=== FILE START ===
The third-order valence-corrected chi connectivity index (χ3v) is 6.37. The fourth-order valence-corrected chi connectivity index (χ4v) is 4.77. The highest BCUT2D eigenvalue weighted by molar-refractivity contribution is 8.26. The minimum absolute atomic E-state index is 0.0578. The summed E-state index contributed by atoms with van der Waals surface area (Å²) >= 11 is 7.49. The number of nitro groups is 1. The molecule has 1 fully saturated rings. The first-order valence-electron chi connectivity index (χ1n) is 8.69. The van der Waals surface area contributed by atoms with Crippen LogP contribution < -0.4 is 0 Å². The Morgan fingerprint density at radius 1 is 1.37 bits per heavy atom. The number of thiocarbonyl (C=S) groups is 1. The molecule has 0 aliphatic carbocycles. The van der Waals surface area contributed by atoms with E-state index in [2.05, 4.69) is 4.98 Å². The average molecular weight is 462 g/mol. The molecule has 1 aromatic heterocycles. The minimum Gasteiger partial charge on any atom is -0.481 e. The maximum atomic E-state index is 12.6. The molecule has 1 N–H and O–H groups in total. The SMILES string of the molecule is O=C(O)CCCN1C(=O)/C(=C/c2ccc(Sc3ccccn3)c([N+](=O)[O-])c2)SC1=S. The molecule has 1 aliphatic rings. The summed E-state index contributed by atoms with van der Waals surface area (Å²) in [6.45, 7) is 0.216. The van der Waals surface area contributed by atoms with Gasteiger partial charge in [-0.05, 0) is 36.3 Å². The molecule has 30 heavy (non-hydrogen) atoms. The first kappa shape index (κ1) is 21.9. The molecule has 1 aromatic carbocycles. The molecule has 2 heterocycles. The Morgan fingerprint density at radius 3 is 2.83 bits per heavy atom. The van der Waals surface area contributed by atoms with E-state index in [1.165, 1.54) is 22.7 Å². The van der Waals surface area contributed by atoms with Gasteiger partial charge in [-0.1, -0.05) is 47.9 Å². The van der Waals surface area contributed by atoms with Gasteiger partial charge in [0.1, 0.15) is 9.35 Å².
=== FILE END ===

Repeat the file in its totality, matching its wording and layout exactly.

The third-order valence-corrected chi connectivity index (χ3v) is 6.37. The fourth-order valence-corrected chi connectivity index (χ4v) is 4.77. The highest BCUT2D eigenvalue weighted by molar-refractivity contribution is 8.26. The minimum absolute atomic E-state index is 0.0578. The summed E-state index contributed by atoms with van der Waals surface area (Å²) >= 11 is 7.49. The number of nitro groups is 1. The molecule has 1 fully saturated rings. The first-order valence-electron chi connectivity index (χ1n) is 8.69. The van der Waals surface area contributed by atoms with Crippen LogP contribution < -0.4 is 0 Å². The Morgan fingerprint density at radius 1 is 1.37 bits per heavy atom. The number of thiocarbonyl (C=S) groups is 1. The molecule has 0 aliphatic carbocycles. The van der Waals surface area contributed by atoms with E-state index in [2.05, 4.69) is 4.98 Å². The average molecular weight is 462 g/mol. The molecule has 1 aromatic heterocycles. The minimum Gasteiger partial charge on any atom is -0.481 e. The maximum atomic E-state index is 12.6. The molecule has 1 N–H and O–H groups in total. The SMILES string of the molecule is O=C(O)CCCN1C(=O)/C(=C/c2ccc(Sc3ccccn3)c([N+](=O)[O-])c2)SC1=S. The molecule has 1 aliphatic rings. The summed E-state index contributed by atoms with van der Waals surface area (Å²) in [6.45, 7) is 0.216. The van der Waals surface area contributed by atoms with Gasteiger partial charge in [-0.05, 0) is 36.3 Å². The molecule has 30 heavy (non-hydrogen) atoms. The first kappa shape index (κ1) is 21.9. The molecule has 1 aromatic carbocycles. The molecule has 2 heterocycles. The Morgan fingerprint density at radius 3 is 2.83 bits per heavy atom. The van der Waals surface area contributed by atoms with E-state index in [1.165, 1.54) is 22.7 Å². The van der Waals surface area contributed by atoms with Gasteiger partial charge in [-0.1, -0.05) is 47.9 Å². The van der Waals surface area contributed by atoms with Gasteiger partial charge in [0.1, 0.15) is 9.35 Å².